How Technology Choices Affect Us All: I-Course Examines Contexts and Consequences

The challenge of making informed decisions about how we develop and implement technology is what inspired Department of Materials Science and Engineering (MSE) professor Gottlieb Oehrlein to create ENMA 289A: Bigger, Faster, Better: The Quest for Absolute Technology. The class, offered for Spring 2013, is an I-Course, part of the University of Maryland's initiative to expose non-science majors to the roles of science, engineering, math and technology in historical and contemporary issues.

"What I hope to do is stimulate students to think about the technology choices we have as we move forward, and consider the potential benefits and consequences ahead of time," says Oehrlein.

ENMA 289A addresses the applied science and engineering concepts necessary to understand important technological advances and breakthroughs; the motivations behind pursuing technology-based world records; the political, economic, societal and personal decisions that are the driving forces behind major technological advances; historical breakthroughs and failures in the adoption of new technologies; and critical, differentiated evaluations of novel technologies to determine how they will improve or potentially damage our lives.

"I didn’t take into account that there was a thorough history of technology and studies on how it actually affects us," says Chris Ortiz, a Business Information Systems major who took the course in Spring 2012. "But every new advancement or innovation has a consequence, and it’s something that we should all learn and be cognizant of."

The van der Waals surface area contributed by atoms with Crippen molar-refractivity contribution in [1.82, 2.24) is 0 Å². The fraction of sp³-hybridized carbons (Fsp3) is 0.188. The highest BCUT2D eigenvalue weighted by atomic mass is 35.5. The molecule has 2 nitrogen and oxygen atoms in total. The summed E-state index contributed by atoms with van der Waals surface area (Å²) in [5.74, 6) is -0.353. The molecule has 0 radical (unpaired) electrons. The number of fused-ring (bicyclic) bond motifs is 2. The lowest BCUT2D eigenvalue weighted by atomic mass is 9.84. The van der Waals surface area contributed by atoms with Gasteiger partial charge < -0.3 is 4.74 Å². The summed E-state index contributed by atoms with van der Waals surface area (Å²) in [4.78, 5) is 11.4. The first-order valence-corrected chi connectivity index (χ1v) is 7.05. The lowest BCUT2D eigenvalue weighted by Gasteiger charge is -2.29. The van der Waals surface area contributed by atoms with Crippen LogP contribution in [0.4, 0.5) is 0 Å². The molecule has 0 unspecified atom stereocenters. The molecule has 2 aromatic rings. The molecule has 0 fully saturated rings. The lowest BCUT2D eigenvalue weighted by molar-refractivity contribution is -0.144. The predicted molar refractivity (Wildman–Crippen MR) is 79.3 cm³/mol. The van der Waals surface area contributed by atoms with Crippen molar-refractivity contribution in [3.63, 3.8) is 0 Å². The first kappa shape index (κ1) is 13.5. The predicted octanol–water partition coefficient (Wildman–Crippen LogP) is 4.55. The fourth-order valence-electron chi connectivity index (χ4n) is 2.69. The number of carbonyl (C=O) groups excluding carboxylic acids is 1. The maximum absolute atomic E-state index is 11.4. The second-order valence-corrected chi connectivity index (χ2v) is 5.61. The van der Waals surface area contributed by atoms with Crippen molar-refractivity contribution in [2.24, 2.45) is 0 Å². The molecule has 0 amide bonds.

"Econ’s my major, but economic growth depends on technological growth and change," says Jay Savage, who also took the course last year, "I hope to go into hedge fund management or investment banking, [where] we have to make decisions about what’s better to fund…the only way to evaluate that is by being tech-literate."

That technical literacy is critical for students of all majors, adds MSE graduate student Garth Egan, Ortiz and Savage's TA, because the application of science and technology is inevitably linked to public policy, industry, and the economy. "A lot of the problems that we’re going to be facing are going to need more than just scientists to solve," he says.

Students interested in history may also wish to consider enrolling in I-Course ENMA 150: The Materials of Civilization, taught by MSE professor and chair Robert M. Briber.

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Published November 1, 2012